By the end of the seventies and with the country in economic turmoil the musical revolution that was Punk Rock captured the media's attention. The movement was embraced by people from all classes yet away from this a new exclusively working class, exclusively male tribe emerged. And it emerged in Liverpool; that most political city that likes to stand apart from the rest of the United Kingdom.
Gangs of young men began travelling abroad to watch Liverpool Football Club in the European Cup competition and over the next few years began bringing items of European sportswear, especially training shoes, that were unavailable in the United Kingdom. A code of dressing developed as fashions changed on an almost weekly basis.
As this was the first youth movement that was exclusively based around football the various styles traversed the country as various football teams’ supporters visited other towns and cities. Styles differed between towns yet the defining factor was that, even though numbers were growing, many people including the media were unaware of what was happening under their noses as young men bought (or acquired) expensive sportswear and designer wear.
The eighties heralded a much more “savvy” media as magazines such as The Face, Blitz and ID emerged to commentate on the burgeoning New Romantic scene. The Face that was launched by Nick Logan’s Wagadon company in May 1980 is often looked upon as the “80s fashion bible” and while there is no doubt it was closer to the mindset of the youth it again fell short when reporting trends among working class males.
It wasn't until The Face's Issue 22 of 1983 that they addressed the topic: a full five years after the early stirrings on the streets of Liverpool and other towns and cities in the north west of England. The newspapers were unaware of this underground culture and were genuinely amazed when Millwall supporters in designer clothes attacked the police at Luton in 1985.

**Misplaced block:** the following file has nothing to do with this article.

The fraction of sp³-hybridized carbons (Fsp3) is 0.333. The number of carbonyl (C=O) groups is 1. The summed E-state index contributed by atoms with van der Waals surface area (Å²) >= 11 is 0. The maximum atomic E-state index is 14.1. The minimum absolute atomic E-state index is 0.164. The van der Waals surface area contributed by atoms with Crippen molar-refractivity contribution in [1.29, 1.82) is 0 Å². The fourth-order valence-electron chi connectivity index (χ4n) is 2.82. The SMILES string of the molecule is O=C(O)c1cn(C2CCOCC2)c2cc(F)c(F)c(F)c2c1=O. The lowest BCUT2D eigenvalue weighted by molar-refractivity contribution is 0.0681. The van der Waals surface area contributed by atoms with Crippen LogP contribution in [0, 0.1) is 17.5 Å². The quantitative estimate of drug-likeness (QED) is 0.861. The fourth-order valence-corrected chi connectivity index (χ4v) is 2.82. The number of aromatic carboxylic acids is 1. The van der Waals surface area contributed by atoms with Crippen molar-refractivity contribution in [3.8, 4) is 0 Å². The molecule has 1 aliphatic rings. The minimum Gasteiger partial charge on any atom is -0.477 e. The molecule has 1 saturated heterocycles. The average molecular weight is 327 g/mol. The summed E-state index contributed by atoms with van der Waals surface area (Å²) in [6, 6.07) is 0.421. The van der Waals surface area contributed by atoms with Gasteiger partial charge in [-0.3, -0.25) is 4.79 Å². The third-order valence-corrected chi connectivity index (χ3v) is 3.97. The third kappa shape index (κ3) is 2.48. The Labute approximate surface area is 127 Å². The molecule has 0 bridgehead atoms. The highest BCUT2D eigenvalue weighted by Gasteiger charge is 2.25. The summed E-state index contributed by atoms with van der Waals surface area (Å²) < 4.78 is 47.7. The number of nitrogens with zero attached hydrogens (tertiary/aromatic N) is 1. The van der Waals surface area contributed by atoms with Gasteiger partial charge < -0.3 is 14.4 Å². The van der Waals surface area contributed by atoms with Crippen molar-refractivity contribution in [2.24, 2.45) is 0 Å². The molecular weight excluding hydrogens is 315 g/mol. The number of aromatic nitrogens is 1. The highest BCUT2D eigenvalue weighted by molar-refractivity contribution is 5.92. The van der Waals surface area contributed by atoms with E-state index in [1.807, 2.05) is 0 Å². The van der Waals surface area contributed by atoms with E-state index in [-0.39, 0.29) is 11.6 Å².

By then the early protagonists in Liverpool were listening to Pink Floyd and Frank Zappa and clothing wise had "scruffed down": denim shirts, desert boots, tweed and wax jackets. Money that a few years earlier was spent on clothes was now being spent on music and drugs - as Phil Thornton recalled in Casuals.
This cult - that has no name - continues to this day.
By looking at this particular strain of working class males over the last fifty years it can be seen that this never-ending, always changing world of clothes, music and an occasional penchant for violence passes from one generation to another. The dress codes are passed by word of mouth. To the outsider there is no logic on why skinheads wore Dr Marten boots or why the label-obsessed football fans appropriated old English clothing companies such as Aquascutum and Barbour. And there is no bigger outsider than the media!
This section of the general public is rarely reported at the time and each era is only generally reported favourably when the participants at the time have entered their 30s or 40s and themselves have positions within the media. It is almost exclusively reported retrospectively. If it isn't then it is always the negative aspects that are reported. Hence mods - in the mainstream media's view - will always be seen fighting rockers on the beach at Brighton, skinheads will be racist thugs and football casuals - as they are known - will always be hooligans. The fact that many men - now in their 60s continue to live a modernist lifestyle with no ill-effects is ignored. Rare Jamaican reggae and northern soul vinyl exchange hands for extortionate amounts and the person stood next to you in the pub is probably wearing at least one item of designer clothing.
As for the future with the advent of the internet the reporting may be more instant. Whether it will be accurately reported is up to question. With hoodies and ASBOs being the latest folk devils and Shameless a television ratings success it may appear that things are merging together a little quicker. However Shameless first hit the screens in 2004 while the critically-acclaimed novel - that hugely influences Shameless creator Paul Abbott - Low Life by Mike Duff was published in 2000.
The film of Low Life is currently in development. It will be interesting to see when it is completed and how the book will be covered.